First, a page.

- The green trade agenda of the Commission, as well as the assumptions and policy instruments, are still not recognised as the political priority in the Central and Eastern Europe region. The political discussion and public debate are focused more on domestic policies of the EU, although “greening” of the trade policy of the EU may have significant consequences for the trade flows of the CEE countries and thus their overall economic situation. EU membership had a positive effect on their trade volumes, both within and outside the EU, but the position and share in trade with the main partners of the leaders in the region – Czechia, Hungary, and Poland – is relatively stable.
- The green shift of the EU trade agenda poses twofold opportunities for CEE countries. Firstly, levelling the regulatory sustainability requirements for EU-based and foreign-based producers can create incentives for reallocating production from polluting overseas countries to CEE countries. Such “nearshoring” can be driven by the stability of supply, lower environmental footprint of production itself, and lower transport emissions and costs. Secondly, green trade creates export opportunities for producers of the emerging sustainable technologies and can strengthen their production capacity. However, to take advantage of these opportunities, the CEE countries should take decisive actions in the field of green transformation and create favourable conditions to benefit from first-mover advantage.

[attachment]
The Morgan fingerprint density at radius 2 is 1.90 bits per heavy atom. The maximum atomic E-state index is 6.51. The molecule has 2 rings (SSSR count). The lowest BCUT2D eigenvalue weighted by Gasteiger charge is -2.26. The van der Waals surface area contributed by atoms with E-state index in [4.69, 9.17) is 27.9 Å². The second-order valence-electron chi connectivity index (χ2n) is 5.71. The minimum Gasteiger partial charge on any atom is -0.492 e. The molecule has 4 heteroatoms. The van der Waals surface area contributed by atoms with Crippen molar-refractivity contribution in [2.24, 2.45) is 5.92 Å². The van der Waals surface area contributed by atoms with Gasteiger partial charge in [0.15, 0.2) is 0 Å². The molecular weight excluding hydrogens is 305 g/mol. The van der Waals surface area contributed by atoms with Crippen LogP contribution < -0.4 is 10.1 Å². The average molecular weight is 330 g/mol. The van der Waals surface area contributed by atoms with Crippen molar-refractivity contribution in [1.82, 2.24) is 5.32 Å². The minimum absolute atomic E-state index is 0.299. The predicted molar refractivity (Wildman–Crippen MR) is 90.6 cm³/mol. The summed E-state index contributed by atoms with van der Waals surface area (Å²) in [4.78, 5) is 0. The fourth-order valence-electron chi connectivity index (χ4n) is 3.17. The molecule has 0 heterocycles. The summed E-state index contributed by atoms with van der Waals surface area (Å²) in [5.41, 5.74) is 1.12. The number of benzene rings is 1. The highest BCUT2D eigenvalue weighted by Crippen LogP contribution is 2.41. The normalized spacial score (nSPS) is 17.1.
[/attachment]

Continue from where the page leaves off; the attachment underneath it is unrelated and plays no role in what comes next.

- Therefore, import-competing companies from the CEE region and policymakers should push forward the green trade policy agenda and strongly advocate for its implementation in a robust framework and coherent manner. CEE representatives are best advised to emphasise the need to implement policy adjustments and sustainability conditions as a part of the approach described therein as “green realism”. Pursuant to its basic assumption, green realism is an attitude that perceives the conditions related to sustainability introduced to trade agreements and domestic regulation through the lens of the position of domestic producers within global value chains. Simultaneously, to avoid accusation of merely being “green protectionism”, the green reorientation of trade policy must be accompanied and mutually strengthen the domestic policies and regulations.
- This policy brief brings a comprehensive analysis of the European Union approach, as well as assesses its effectiveness to 23 February 2022. From then on, the EU has adopted various restrictive measures on Russia in connection with the war in Ukraine. They inculde, but are not limited to, sanctions imposed on the Russia’s financial, energy, airspace and transport sectors, and the Russia-EU exchange of dual-use goods and advanced technology items. It remains clear that these restrictive measures will have the impact on the EU trade in many areas, which provides an additional argument for speeding up the green transformation in the EU to reduce dependency on imports from Russia. This development is signalized in this paper in the part related to the “green strategic autonomy”, however, the mid- and long-term scenarios of this will be outlined in the final report in this project.